DANIEL VAUGHAN: The Trump Verdict Is A Bad Seismic Shift In American Politics

 June 3, 2024

If you have a long enough view of the world and politics, there's one overarching point: pendulums always swing in the opposite direction. It may not be immediate, and sometimes events may intervene to delay the process, but that shift happens. The barbarity of the French Revolution may have started in 1789, but responses to it continued well into Napoleon's time as emperor of France. The law of sowing and reaping is iron-clad. The only question is the timeline involved.

With that in mind, this past week, the world received Donald Trump's guilty verdict in a New York City prosecution over the hush money affair. Alvin Bragg's case claimed that Trump falsified business records, which was itself a misdemeanor, and then committed a felony by taking the extra step of violating campaign finance laws. The accusation is that Trump should have made the hush money payment a political expense, reportable under FEC regulations.

While Bragg and his cohorts claim they prosecute these kinds of cases all the time, the truth isn't even close to that claim. A former federal prosecutor, Elie Honig, writes in New York Magazine: "The charges against Trump are unprecedented. In fact, no state prosecutor - in New York, or Wyoming, or anywhere - has ever charged federal election laws as a direct or predicate state crime, against anyone, for anything. None. Ever. Even putting aside the specifics of election law, the Manhattan DA itself almost never brings any case in which falsification of business records is the only charge."

The Bragg case against Donald Trump is a one-of-one case. No one in American history has ever been charged or convicted of this specific misconduct. Add to this, Bragg ran for office on the grounds of going after Trump. Bragg added Matthew Colangelo to his staff. "Colangelo, formerly the third-ranking official in President Biden's Justice Department, joined Manhattan District Attorney Alvin Bragg's office in December 2022 as senior counsel in the criminal case against Trump."

The partisan impact when you put everything together can't be ignored.

Trump's legal team will appeal this decision, and we'll find out how airtight Bragg's novel interpretation of law holds up. That's not where I want to focus. Instead, focus on the political pendulum swinging in the opposite direction. There are attorneys of all political persuasions who are just as inventive with novel readings of the law.

While Trump may be the first person prosecuted using this legal theory, he's not the first person to commit these kinds of acts. In 2022, Hillary Clinton and the Democratic National Committee reached a settlement with the Federal Election Commission regarding an "investigation into whether they violated campaign finance law by misreporting spending on research that eventually became the infamous Steele dossier."

The facts of that case were: "The Clinton campaign hired Perkins Coie, which then hired Fusion GPS, a research and intelligence firm, to conduct opposition research on Republican candidate Donald Trump's ties to Russia. But on FEC forms, the Clinton campaign classified the spending as legal services." The FEC disagreed and alleged that the Clinton campaign and the DNC purposely manipulated forms and documents to avoid scrutiny.

In its complaint, the FEC alleged, "By intentionally obscuring their payments through Perkins Coie and failing to publicly disclose the true purpose of those payments," the campaign and DNC "were able to avoid publicly reporting on their statutorily required FEC disclosure forms the fact that they were paying Fusion GPS to perform opposition research on Trump with the intent of influencing the outcome of the 2016 presidential election."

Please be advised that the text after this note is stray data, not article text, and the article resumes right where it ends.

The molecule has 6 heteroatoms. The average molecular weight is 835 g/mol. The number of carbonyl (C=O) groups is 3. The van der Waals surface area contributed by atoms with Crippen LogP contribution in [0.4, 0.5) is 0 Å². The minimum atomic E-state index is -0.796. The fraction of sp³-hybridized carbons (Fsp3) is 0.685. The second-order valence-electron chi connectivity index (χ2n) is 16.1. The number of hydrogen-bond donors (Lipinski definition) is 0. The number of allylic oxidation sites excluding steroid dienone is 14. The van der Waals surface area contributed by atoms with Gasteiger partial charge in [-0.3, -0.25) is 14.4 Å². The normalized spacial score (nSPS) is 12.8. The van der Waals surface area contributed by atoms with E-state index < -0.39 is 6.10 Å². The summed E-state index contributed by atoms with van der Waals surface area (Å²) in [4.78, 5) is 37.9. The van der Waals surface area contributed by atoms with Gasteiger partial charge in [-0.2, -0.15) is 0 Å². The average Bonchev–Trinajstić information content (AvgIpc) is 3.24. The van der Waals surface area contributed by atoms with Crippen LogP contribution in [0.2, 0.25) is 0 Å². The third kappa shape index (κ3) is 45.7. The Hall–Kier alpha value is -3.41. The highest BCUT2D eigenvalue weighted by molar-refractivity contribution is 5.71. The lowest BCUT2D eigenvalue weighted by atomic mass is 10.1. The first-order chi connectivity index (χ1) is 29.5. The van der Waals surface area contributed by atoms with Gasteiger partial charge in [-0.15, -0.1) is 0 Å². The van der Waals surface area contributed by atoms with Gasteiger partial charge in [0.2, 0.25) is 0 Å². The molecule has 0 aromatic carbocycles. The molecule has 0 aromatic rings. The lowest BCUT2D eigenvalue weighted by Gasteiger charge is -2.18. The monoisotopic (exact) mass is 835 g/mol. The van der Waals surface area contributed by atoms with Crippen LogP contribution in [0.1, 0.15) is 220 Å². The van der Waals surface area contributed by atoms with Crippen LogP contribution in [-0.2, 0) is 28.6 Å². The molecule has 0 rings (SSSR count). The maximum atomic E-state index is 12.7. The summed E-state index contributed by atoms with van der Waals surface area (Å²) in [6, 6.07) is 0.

If these facts seem similar, it's because they are. The only difference is that the FEC slapped Clinton and the DNC with a fine and walked away with a settlement. With Trump, Bragg took near identical facts and used New York state law to build a felony case against Trump that may or may not stand on appeal.

No doubt, if you've glanced at social media at any point recently, you've no doubt seen the same line from every Democrat: "No one is above the law!"

As a general rule, I agree with that. That's one of the foundational points of American civilization, and the theory goes back to the Magna Carta in 1215. But if this is true, why are Democrats gloating about a guilty plea and not pushing for Hillary Clinton not to get the same treatment? If this is how we should treat this kind of conduct, and this truly is Alvin Bragg's "bread-and-butter," let's prove it. Prosecute Clinton using the same legal theory.

We all know that's not going to happen. Bragg won't do that, nor will the left-wing legal establishment of New York. The question is: should it happen? That's the question many conservative, libertarian, and moderate attorneys and judges are thinking now. If these are the new rules, who is next?

Trump's verdict won't be the end of this shift from Democrats. They've scrapped elections and impeachment and gone straight to prosecution. If that's where we are, the pendulum will swing the other way. It always does. When will the other shoe fall? I have no idea.

For the country's long-term health, it would be wise if the appeals courts struck down the Bragg case. If the FEC wants to fine Trump, let them. But otherwise, we shouldn't cheer for state prosecutors to start pulling at the country's seams, going after every politician in any way possible. The pendulum swing will come, and Democrats don't seem to care that they've triggered it. They will when their politicians start getting targeted, though.

" A free people [claim] their rights, as derived from the laws of nature."
Thomas Jefferson
© 2015 - 2024 Conservative Institute. All Rights Reserved.